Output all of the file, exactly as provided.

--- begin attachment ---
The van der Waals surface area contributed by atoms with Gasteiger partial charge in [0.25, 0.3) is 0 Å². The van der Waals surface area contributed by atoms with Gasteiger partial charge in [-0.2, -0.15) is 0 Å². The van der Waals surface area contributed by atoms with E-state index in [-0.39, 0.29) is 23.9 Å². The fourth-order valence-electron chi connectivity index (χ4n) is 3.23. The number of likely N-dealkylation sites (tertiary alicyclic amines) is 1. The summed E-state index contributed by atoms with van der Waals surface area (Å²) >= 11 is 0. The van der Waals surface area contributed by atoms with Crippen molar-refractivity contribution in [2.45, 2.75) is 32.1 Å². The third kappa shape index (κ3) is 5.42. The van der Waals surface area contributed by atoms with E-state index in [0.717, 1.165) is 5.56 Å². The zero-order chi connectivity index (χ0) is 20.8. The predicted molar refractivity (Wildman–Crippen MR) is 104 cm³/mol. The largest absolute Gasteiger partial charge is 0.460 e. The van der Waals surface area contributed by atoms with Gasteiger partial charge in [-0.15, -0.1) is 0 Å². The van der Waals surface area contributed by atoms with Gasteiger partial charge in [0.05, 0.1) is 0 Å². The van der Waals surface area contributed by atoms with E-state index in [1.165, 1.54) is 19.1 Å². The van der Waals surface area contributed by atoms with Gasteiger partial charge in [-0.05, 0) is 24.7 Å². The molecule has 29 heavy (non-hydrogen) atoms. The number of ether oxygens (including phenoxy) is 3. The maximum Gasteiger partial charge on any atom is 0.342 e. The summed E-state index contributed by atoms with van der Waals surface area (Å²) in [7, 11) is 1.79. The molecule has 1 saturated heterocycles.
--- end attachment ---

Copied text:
The van der Waals surface area contributed by atoms with Gasteiger partial charge in [0.25, 0.3) is 0 Å². The van der Waals surface area contributed by atoms with Gasteiger partial charge in [-0.2, -0.15) is 0 Å². The van der Waals surface area contributed by atoms with E-state index in [-0.39, 0.29) is 23.9 Å². The fourth-order valence-electron chi connectivity index (χ4n) is 3.23. The number of likely N-dealkylation sites (tertiary alicyclic amines) is 1. The summed E-state index contributed by atoms with van der Waals surface area (Å²) >= 11 is 0. The van der Waals surface area contributed by atoms with Crippen molar-refractivity contribution in [2.45, 2.75) is 32.1 Å². The third kappa shape index (κ3) is 5.42. The van der Waals surface area contributed by atoms with E-state index in [0.717, 1.165) is 5.56 Å². The zero-order chi connectivity index (χ0) is 20.8. The predicted molar refractivity (Wildman–Crippen MR) is 104 cm³/mol. The largest absolute Gasteiger partial charge is 0.460 e. The van der Waals surface area contributed by atoms with Gasteiger partial charge in [-0.15, -0.1) is 0 Å². The van der Waals surface area contributed by atoms with Gasteiger partial charge in [0.05, 0.1) is 0 Å². The van der Waals surface area contributed by atoms with E-state index in [1.165, 1.54) is 19.1 Å². The van der Waals surface area contributed by atoms with Gasteiger partial charge in [-0.05, 0) is 24.7 Å². The molecule has 29 heavy (non-hydrogen) atoms. The number of ether oxygens (including phenoxy) is 3. The maximum Gasteiger partial charge on any atom is 0.342 e. The summed E-state index contributed by atoms with van der Waals surface area (Å²) in [7, 11) is 1.79. The molecule has 1 saturated heterocycles.